- Written confirmation from the agent or the Managing Trustees if no agent is involved that; (1) the Managing Trustees have been advised on or recognise their statutory obligations as landlord in respect of the tenancy and (2) the agents or the Managing Trustees will take steps to ensure that all relevant statutory requirements are fulfilled before the tenancy is entered into including but not limited to:
- Carrying out the “Right to Rent” checks required under the Immigration Act 2014
- Fitting and testing smoke & carbon monoxide alarms as required under the Smoke and Carbon Monoxide Alarm (England) Regulations 2015
- A valid Energy Performance Certificate is in place and will be provided to the tenant
- Ensuring that gas safety records are up-to-date and providing a copy of the most recent gas safety record to the tenant
- Providing the Government’s ‘How to Rent’ guide to the tenant.
- Placing any Deposit in an approved Tenancy Deposit Scheme within 30 days of receipt and serving the certain prescribed information on the tenant
Or complying with any comparable legislative requirements in another UK jurisdiction.
D2 TMCP's approval
There is no reason why TMCP would not concur with the letting under Standing Order 930(3) once Managing Trustees have satisfied all of the charity law and Methodist law, policy and best practice requirements. Please wait for TMCP to confirm that the requirements have been met before agreeing a completion date with the tenant.
D3 Signing the tenancy agreement
The tenancy agreement must be signed by two of the Managing Trustees who have been duly authorised to sign property documents on behalf of the relevant managing trustee body. The tenancy agreement cannot be signed on their behalf by a letting agent.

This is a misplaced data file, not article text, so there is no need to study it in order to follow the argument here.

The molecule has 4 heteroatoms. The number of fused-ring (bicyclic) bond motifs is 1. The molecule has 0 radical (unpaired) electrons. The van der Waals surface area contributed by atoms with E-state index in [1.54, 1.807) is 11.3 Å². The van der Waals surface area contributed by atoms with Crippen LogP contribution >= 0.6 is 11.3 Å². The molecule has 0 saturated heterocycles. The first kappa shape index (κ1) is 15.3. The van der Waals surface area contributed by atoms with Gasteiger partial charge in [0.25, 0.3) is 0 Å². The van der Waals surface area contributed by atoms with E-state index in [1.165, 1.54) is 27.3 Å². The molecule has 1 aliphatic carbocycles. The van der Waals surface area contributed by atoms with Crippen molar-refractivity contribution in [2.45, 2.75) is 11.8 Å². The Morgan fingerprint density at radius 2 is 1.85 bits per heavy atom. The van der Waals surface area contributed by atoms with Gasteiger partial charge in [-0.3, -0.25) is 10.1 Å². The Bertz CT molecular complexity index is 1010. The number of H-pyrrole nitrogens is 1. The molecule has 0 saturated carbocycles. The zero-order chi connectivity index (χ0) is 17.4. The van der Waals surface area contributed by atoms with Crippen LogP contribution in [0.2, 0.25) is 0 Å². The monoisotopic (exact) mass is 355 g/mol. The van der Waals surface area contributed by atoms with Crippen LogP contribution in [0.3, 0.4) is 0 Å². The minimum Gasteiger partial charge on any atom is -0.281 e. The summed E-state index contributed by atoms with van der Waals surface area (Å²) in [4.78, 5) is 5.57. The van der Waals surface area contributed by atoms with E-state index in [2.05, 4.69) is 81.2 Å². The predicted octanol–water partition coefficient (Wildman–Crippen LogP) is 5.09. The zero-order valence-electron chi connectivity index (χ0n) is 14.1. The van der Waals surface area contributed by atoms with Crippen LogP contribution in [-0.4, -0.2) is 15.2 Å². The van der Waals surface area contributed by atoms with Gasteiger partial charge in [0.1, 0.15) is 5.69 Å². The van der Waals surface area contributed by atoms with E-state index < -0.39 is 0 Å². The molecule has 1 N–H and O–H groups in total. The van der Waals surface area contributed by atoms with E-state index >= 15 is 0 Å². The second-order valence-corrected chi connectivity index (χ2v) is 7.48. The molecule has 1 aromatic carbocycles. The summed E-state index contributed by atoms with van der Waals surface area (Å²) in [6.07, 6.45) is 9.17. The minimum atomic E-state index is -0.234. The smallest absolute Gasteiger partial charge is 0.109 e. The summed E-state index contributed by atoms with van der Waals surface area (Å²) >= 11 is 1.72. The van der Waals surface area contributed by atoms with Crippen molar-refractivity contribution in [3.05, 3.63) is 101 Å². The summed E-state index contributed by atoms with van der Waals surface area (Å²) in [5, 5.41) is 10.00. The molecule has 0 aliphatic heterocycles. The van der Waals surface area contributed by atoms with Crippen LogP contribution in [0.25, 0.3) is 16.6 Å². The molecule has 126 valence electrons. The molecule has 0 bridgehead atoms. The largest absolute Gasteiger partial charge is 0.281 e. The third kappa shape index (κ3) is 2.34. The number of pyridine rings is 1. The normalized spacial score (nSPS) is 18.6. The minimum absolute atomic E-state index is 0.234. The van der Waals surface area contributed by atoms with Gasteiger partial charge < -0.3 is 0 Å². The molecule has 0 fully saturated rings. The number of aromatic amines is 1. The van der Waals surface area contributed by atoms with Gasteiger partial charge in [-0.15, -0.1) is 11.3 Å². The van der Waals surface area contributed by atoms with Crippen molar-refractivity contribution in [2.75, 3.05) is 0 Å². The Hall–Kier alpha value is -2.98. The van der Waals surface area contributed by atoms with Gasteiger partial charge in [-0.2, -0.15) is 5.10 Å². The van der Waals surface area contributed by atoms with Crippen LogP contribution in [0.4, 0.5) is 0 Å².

Guidance is provided on the s.333 resolution that should be passed by the managing trustee body to give such authorisation (if a resolution is not already in place for property documents generally) see Section 333 Resolution Template Clauses.
D4 Allowing the tenant(s) into occupation
The Managing Trustees must ensure that NO tenants are allowed into occupation of Model Trust Property (or allowed to store items on the premises) before TMCP has approved the transaction in accordance with Standing Orders and an approved tenancy agreement has been signed by both parties. If the Managing Trustees have any doubt as to the dangers of allowing a residential tenant into occupation before a proper tenancy agreement is in place then they should ask an independent solicitor for advice.
E1 After the tenancy has been entered into
Please confirm to TMCP once the tenancy has been entered into and send us a copy of the signed tenancy agreement.
E2 The end of the fixed term of the tenancy
Please make a note of the date on which the fixed term of the tenancy ends and contact the tenant well in advance of this date to agree what will happen at the end of the fixed term. Please refer to Section B1 for details of the consent requirements and the Residential Tenancy (Ending) Focus Note for guidance on ending the tenancy. It is best practice for Managing Trustees to ensure that a new tenancy agreement is entered into at the end of the fixed term and that the tenancy is not allowed to run beyond the fixed term.
Please refer to the Focus Notes:
for guidance on managing a residential tenancy, ongoing statutory requirements and how to end a residential tenancy.
Please note that this document is to provide guidance and assistance to Managing Trustees and their professional advisers. This guidance note is general in nature, may not reflect all recent legal developments and may not apply to the specific facts and circumstances of any particular matter.
Also note that nothing within the documents and guidance notes provided by TMCP nor any receipt or use of such information, should be construed or relied on as advertising or soliciting to provide any legal services. Nor does it create any solicitor-client relationship or provide any legal representation, advice or opinion whatsoever on behalf of TMCP or its employees.
Accordingly, neither TMCP nor its employees accept any responsibility for use of this document or action taken as a result of information provided in it.
Please remember that Managing Trustees need to take advice that is specific to the situation at hand. This document is not legal advice and is no substitute for such advice from Managing Trustees' own legal advisers.
Please feel free to contact TMCP Legal if you would like any further guidance on charity law and Methodist law, policy and best practice considerations.